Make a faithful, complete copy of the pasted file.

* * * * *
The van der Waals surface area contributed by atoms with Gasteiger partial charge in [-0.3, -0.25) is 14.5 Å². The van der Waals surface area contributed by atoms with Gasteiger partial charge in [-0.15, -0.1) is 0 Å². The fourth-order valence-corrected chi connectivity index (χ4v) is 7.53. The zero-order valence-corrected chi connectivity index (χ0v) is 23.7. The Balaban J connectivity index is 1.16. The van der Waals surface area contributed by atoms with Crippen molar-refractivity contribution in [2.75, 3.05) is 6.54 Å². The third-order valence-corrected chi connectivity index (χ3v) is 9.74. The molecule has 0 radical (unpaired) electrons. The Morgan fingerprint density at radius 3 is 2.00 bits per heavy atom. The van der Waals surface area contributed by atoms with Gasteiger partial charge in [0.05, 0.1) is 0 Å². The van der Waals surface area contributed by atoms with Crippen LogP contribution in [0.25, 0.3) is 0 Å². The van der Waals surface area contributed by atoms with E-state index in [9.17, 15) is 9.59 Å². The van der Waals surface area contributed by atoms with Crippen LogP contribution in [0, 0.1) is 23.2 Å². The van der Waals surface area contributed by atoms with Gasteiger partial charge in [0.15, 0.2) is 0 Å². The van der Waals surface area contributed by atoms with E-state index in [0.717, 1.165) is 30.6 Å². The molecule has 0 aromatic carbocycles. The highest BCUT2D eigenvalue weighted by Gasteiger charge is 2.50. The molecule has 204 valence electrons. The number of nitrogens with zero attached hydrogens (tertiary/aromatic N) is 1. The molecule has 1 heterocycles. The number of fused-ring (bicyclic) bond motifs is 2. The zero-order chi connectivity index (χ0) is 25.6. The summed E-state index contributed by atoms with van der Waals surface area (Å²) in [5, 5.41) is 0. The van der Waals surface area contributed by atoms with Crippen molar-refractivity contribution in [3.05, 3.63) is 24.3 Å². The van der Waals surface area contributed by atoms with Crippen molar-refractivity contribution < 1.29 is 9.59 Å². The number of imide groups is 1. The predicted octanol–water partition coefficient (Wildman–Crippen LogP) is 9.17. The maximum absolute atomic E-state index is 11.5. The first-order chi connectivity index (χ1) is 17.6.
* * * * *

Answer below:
The van der Waals surface area contributed by atoms with Gasteiger partial charge in [-0.3, -0.25) is 14.5 Å². The van der Waals surface area contributed by atoms with Gasteiger partial charge in [-0.15, -0.1) is 0 Å². The fourth-order valence-corrected chi connectivity index (χ4v) is 7.53. The zero-order valence-corrected chi connectivity index (χ0v) is 23.7. The Balaban J connectivity index is 1.16. The van der Waals surface area contributed by atoms with Crippen molar-refractivity contribution in [2.75, 3.05) is 6.54 Å². The third-order valence-corrected chi connectivity index (χ3v) is 9.74. The molecule has 0 radical (unpaired) electrons. The Morgan fingerprint density at radius 3 is 2.00 bits per heavy atom. The van der Waals surface area contributed by atoms with Gasteiger partial charge in [0.05, 0.1) is 0 Å². The van der Waals surface area contributed by atoms with Crippen LogP contribution in [0.25, 0.3) is 0 Å². The van der Waals surface area contributed by atoms with E-state index in [9.17, 15) is 9.59 Å². The van der Waals surface area contributed by atoms with Crippen LogP contribution in [0, 0.1) is 23.2 Å². The van der Waals surface area contributed by atoms with Gasteiger partial charge in [0.15, 0.2) is 0 Å². The van der Waals surface area contributed by atoms with E-state index in [0.717, 1.165) is 30.6 Å². The molecule has 0 aromatic carbocycles. The highest BCUT2D eigenvalue weighted by Gasteiger charge is 2.50. The molecule has 204 valence electrons. The number of nitrogens with zero attached hydrogens (tertiary/aromatic N) is 1. The molecule has 1 heterocycles. The number of fused-ring (bicyclic) bond motifs is 2. The zero-order chi connectivity index (χ0) is 25.6. The summed E-state index contributed by atoms with van der Waals surface area (Å²) in [5, 5.41) is 0. The van der Waals surface area contributed by atoms with Crippen molar-refractivity contribution in [3.05, 3.63) is 24.3 Å². The van der Waals surface area contributed by atoms with Crippen molar-refractivity contribution < 1.29 is 9.59 Å². The number of imide groups is 1. The predicted octanol–water partition coefficient (Wildman–Crippen LogP) is 9.17. The maximum absolute atomic E-state index is 11.5. The first-order chi connectivity index (χ1) is 17.6.